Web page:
In the tenth moon the Manchu general Mabudă, appeared on the west bank of the Yalu and sent word to the prefect of Eui-ju saying. “On the twenty-sixth of the next moon our armies are to move on Korea, but if within that time you send an envoy we will desist, even though it be at the last moment.” Gen. Kim Nyu told the king this and urged that the envoy be sent, but only an interpreter was sent with a letter to the Manchu chief. When the Manchus saw this man they said “Go back and tell the king that if he does not send his son and the Prime Minister and another high official to perform the treaty ceremony before the twenty fifth of the next moon, our armies will instantly be put in motion.” Yonggoldă brought out the copy of the proclamation he had brought with him from Korea and said, “Look at this. It cannot be said that it was we who broke the treaty first.” A letter was given the messenger for the king in which was written, “They say you are building many forts. Is it to block my way to your capital? They say you are building a palace on Kang-wha to find refuge in. When I have taken your eight provinces will Kang-wha be of any use to you? Can your councillors overcome me with a writing-brush?”

When this ominous letter reached Seoul the king and the highest of the officials wanted to make terms with the Manchus at once, but they were opposed stoutly by the whole mass of the lesser officials. At last however a man was dispatched to convey the acceptance by Korea of the Manchu terms; but the fatal day had passed, and when the messenger met the Manchus advancing upon Eui-ju, he was seized. As war was now beyond peradventure Generals Kim Nyu and Kim Cha-jŭm advised that the prefectural towns along the route that the 99Manchus would come be moved back from the main road. This was ordered and the prefectures of Eui-ju, P’yŭng-yang and Whang-ju were moved from ten to a hundred li back. All the towns along the way were deserted by their inhabitants.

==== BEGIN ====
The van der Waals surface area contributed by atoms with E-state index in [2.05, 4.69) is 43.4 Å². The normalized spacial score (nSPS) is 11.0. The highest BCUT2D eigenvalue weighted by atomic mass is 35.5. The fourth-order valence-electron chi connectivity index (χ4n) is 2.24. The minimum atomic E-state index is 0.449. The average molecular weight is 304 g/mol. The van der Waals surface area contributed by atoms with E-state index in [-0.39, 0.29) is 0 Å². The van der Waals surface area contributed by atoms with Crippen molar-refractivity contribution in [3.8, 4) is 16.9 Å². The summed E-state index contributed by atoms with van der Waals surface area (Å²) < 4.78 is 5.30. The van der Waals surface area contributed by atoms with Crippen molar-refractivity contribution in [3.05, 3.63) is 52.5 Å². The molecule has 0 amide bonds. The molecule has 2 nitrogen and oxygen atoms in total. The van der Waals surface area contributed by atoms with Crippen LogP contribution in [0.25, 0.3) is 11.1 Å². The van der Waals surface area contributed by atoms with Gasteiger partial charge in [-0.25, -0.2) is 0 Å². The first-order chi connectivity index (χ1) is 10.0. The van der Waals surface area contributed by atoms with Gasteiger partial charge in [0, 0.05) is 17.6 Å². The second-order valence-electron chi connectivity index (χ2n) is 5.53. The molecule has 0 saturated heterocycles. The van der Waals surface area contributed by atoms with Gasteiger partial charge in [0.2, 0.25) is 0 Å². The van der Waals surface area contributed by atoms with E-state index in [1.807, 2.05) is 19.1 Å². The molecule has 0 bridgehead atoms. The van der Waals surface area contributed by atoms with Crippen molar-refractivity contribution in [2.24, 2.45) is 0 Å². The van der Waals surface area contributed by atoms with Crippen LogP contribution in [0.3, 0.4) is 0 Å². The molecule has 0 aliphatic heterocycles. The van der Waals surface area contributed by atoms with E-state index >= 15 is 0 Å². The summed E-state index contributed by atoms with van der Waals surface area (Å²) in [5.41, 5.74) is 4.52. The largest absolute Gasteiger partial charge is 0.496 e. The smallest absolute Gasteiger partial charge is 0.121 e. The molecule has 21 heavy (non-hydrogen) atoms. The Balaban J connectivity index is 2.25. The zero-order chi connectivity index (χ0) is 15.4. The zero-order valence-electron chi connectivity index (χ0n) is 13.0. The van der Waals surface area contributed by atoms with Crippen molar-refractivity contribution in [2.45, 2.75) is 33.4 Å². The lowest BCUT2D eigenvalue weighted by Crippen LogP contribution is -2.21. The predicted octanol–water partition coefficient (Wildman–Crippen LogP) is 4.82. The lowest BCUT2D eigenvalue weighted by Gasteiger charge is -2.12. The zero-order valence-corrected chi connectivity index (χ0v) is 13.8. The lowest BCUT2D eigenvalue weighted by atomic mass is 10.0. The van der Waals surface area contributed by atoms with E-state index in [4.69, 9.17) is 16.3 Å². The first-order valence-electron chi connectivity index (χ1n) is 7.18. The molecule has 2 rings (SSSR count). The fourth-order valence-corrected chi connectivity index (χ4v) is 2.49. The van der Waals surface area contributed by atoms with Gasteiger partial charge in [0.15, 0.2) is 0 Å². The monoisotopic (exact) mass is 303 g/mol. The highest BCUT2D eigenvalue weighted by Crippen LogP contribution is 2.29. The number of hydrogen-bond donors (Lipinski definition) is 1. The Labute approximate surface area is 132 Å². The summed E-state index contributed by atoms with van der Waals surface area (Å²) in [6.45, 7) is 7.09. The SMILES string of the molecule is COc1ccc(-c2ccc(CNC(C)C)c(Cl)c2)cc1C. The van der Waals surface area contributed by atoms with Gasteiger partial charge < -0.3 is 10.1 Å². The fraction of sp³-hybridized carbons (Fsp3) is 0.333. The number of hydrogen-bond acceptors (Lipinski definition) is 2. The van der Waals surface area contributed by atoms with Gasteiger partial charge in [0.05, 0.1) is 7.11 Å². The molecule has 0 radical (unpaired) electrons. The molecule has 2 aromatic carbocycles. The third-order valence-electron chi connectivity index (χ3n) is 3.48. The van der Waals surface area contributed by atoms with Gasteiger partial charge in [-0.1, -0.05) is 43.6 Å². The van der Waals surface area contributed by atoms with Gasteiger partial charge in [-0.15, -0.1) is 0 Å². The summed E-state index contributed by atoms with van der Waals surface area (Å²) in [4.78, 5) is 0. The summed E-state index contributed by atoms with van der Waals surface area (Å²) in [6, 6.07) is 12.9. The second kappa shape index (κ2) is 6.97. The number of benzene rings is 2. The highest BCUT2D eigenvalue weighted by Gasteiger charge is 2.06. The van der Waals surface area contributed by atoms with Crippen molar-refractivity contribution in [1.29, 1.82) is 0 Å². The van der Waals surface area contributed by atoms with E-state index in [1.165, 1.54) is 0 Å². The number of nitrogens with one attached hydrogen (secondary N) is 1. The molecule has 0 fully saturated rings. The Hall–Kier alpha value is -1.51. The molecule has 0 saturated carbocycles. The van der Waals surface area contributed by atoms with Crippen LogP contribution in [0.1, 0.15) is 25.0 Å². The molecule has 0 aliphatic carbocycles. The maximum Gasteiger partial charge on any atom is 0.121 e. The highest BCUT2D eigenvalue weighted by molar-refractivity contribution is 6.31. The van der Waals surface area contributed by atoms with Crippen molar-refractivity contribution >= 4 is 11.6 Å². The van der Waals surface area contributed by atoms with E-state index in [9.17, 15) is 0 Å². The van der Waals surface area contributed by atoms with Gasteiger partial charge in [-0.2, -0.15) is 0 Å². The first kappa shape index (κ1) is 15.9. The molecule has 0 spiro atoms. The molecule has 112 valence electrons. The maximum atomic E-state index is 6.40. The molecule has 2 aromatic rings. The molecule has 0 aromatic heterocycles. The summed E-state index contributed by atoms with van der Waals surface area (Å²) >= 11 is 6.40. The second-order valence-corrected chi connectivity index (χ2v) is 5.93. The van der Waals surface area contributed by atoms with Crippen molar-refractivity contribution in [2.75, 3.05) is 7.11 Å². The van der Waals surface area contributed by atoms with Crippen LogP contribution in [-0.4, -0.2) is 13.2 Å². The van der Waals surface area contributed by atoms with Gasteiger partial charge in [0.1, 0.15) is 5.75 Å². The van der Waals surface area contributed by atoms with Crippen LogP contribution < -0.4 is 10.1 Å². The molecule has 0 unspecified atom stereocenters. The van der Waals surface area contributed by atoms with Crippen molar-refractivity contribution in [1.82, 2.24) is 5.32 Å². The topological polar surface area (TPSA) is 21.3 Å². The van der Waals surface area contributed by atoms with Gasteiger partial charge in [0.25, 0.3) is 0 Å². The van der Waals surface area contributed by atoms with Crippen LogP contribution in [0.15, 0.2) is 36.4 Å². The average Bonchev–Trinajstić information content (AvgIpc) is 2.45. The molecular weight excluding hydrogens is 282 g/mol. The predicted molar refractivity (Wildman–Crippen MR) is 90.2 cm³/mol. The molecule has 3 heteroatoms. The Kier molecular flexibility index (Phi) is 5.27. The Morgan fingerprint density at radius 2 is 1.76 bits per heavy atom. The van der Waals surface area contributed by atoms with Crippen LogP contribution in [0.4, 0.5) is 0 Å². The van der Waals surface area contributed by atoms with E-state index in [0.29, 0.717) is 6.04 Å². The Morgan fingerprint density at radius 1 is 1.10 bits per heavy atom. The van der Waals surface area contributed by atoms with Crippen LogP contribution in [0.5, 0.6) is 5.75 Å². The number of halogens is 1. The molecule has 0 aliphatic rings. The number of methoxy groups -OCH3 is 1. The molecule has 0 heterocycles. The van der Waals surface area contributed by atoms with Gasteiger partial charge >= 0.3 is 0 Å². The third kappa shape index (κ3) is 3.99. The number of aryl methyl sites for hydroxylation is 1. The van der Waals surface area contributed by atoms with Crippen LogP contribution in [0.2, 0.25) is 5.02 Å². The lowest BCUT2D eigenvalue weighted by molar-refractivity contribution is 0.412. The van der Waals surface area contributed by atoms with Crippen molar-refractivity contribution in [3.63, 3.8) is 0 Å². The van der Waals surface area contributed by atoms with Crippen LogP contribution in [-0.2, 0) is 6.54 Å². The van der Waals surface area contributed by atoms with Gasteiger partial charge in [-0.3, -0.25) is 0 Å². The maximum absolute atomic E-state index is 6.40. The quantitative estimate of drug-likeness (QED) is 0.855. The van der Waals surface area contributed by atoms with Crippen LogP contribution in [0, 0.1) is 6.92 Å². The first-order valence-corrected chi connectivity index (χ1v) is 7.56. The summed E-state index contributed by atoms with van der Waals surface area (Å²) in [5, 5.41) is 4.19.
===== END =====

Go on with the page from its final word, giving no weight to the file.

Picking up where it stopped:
Gen. Kim Cha-jŭm forced the people at the point of the sword to rebuild the fortress at Chöng-bang Mountain, but he did not attempt to guard the Yalu, for he was possessed by the the infatuation that the Manchus would not come after all. There was a line of fire-signal mountains from Eui-ju all the way to Seoul but he ordered the fires to be lighted only as far as his quarters, in case of war, as it would cause great consternation in the capital. His criminal incredulity and carelessness were so great that when in the twelfth moon the double fires gleamed forth along the line from the north telling of the approach of an invading army, he still averred that it was nothing more nor less than the envoy heralding his return. He sent no messages nor warnings to Seoul. He sent a messenger north to discover where the Manchus were. This man came running back and announced that the north was full of them. Still the general would not believe it and wanted to kill the man for deceiving him. The report was however confirmed by so many eye-witnesses that he was at last compelled to believe it and sent word to Seoul that the Manchus had come. On the twelfth a letter from the prefect of Eui-ju announced in Seoul that the Manchus had crossed the river 140,000 strong. The next day a letter from the tardy Kim announced that the Manchus had already traversed the province of P‘yŭng-an. This news was like a thunder-bolt from a clear sky to the people of the capital. They were thrown into a panic and are described as having resembled boiling water. The roads were choked with fugitives from the city. The king said, “Liberate all the captives and prisoners and grant an amnesty to all who have been banished.” All prefects who had not gone to their posts were sent forthwith. The king desired to start at once for Kang-wha, and he appointed Kim Kyŭng-jeung to have military control there with Yi Min-gu as second. An aged Minister Yun Pang together with Kim Sang-yong took the ancestral tablets and went ahead to that island. Then followed the Queen and the Princes, 100Finally the king appointed Sin Keui-wŭn to guard the capital.